Shaky heads on the Delaware

The upcoming Elite Series event on the Delaware River is going to be a different tournament. I say that for a couple reasons. For starters there is no major tournament history on the Delaware River for us to base the weights on. Therefore, nobody really knows what to expect weight-wise going into the event. The consensus is that 10 to 12 pound limits will be highly coveted, but no one really knows for sure.

The second reason this event is unique is the Delaware River has a 6-foot tidal swing daily. For guys not used to tidal fisheries, that definitely can throw us for a loop. A 6-foot swing is more than most of us have ever seen. The tide is going to be the key to winning this tournament.

There's one thing about a tournament like this though, the guy who can stay mentally strong and not get stressed out by the challenge will have an edge. All but Chickamauga have been new lakes for me this year, so going to a new place is getting to be “old hat” for me now.

In my opinion, this tournament will be a finesse fisherman’s dream. The Delaware River does not have a big population of bass to begin with, and quality-sized bass are quite rare. So I believe we will see a lot of finesse approaches used.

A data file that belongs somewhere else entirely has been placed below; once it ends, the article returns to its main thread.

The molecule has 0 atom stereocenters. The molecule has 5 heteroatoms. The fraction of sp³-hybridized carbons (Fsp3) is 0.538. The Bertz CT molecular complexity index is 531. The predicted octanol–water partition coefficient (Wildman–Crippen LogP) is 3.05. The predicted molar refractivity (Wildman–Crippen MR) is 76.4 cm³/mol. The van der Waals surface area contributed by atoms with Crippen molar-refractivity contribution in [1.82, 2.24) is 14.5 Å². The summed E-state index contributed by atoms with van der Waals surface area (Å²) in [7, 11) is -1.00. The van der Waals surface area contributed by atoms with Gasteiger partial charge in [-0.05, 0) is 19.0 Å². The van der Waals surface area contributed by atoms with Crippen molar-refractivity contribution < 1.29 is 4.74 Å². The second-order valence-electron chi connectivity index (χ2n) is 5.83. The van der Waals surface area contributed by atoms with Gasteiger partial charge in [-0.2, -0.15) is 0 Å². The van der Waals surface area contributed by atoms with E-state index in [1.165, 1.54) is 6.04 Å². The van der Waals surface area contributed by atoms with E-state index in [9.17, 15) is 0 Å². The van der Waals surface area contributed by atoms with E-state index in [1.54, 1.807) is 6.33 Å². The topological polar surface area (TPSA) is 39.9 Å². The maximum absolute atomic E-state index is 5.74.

One technique I will be relying on is the shaky head. The shaky head is simply a jig head that is made to Texas-rig a soft plastic lure. The head keeps the bait standing up on the bottom and makes it look really natural to the fish. I use this technique many times when I'm faced with tough conditions where bites are hard to come by.

I try to keep my shaky head baits simple. Ninety percent of the time I use a Zoom Trick Worm, but I will not hesitate to use a small craw imitation like a Zoom Speed Craw if fish are feeding on crawfish.

The right tools are always important, and the right rod for the job can be critical. It's why I make my own!

My favorite shaky head is a 3/16 ounce version made by D&L Tackle. It has a very sturdy Mustad hook and comes through cover like a champ. With bites being limited on the Delaware I have to land everything that bites to do well. I will adjust the weight size if I go shallower or deeper.

I throw my finesse baits on a MHX HM-DS822 rod that I built myself using supplies from Mud Hole Custom Tackle. It's a 6-foot, 10-inch rod, which is the perfect size for shaky heads in my opinion. It has a medium-light power with an extra fast tip. The fast tip helps with casting distance and sensitivity. For line I use 10-pound-test Vicious Braid with a 6- to 10-pound Vicious Fluorocarbon leader depending on cover.

Should be fun!

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